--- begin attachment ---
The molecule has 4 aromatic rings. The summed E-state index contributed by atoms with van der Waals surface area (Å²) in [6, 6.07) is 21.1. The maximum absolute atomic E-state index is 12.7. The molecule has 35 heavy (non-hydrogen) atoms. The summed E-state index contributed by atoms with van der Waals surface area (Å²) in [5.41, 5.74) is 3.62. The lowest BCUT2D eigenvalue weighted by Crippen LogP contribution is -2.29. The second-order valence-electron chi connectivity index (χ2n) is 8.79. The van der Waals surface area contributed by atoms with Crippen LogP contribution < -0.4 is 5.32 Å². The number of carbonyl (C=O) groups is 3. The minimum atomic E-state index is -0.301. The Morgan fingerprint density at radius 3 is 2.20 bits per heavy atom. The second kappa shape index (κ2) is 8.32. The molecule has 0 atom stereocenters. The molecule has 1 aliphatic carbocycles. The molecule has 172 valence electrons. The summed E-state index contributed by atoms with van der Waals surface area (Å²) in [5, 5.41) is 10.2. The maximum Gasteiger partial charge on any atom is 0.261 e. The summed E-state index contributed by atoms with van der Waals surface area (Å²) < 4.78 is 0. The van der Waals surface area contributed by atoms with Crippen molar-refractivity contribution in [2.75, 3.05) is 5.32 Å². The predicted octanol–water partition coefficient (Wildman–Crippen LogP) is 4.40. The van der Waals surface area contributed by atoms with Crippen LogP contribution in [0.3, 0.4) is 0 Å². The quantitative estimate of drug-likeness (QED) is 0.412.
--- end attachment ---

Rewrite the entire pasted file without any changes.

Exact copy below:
The molecule has 4 aromatic rings. The summed E-state index contributed by atoms with van der Waals surface area (Å²) in [6, 6.07) is 21.1. The maximum absolute atomic E-state index is 12.7. The molecule has 35 heavy (non-hydrogen) atoms. The summed E-state index contributed by atoms with van der Waals surface area (Å²) in [5.41, 5.74) is 3.62. The lowest BCUT2D eigenvalue weighted by Crippen LogP contribution is -2.29. The second-order valence-electron chi connectivity index (χ2n) is 8.79. The van der Waals surface area contributed by atoms with Crippen LogP contribution < -0.4 is 5.32 Å². The number of carbonyl (C=O) groups is 3. The minimum atomic E-state index is -0.301. The Morgan fingerprint density at radius 3 is 2.20 bits per heavy atom. The second kappa shape index (κ2) is 8.32. The molecule has 0 atom stereocenters. The molecule has 1 aliphatic carbocycles. The molecule has 172 valence electrons. The summed E-state index contributed by atoms with van der Waals surface area (Å²) in [5, 5.41) is 10.2. The maximum Gasteiger partial charge on any atom is 0.261 e. The summed E-state index contributed by atoms with van der Waals surface area (Å²) < 4.78 is 0. The van der Waals surface area contributed by atoms with Crippen molar-refractivity contribution in [2.75, 3.05) is 5.32 Å². The predicted octanol–water partition coefficient (Wildman–Crippen LogP) is 4.40. The van der Waals surface area contributed by atoms with Crippen LogP contribution in [0.3, 0.4) is 0 Å². The quantitative estimate of drug-likeness (QED) is 0.412.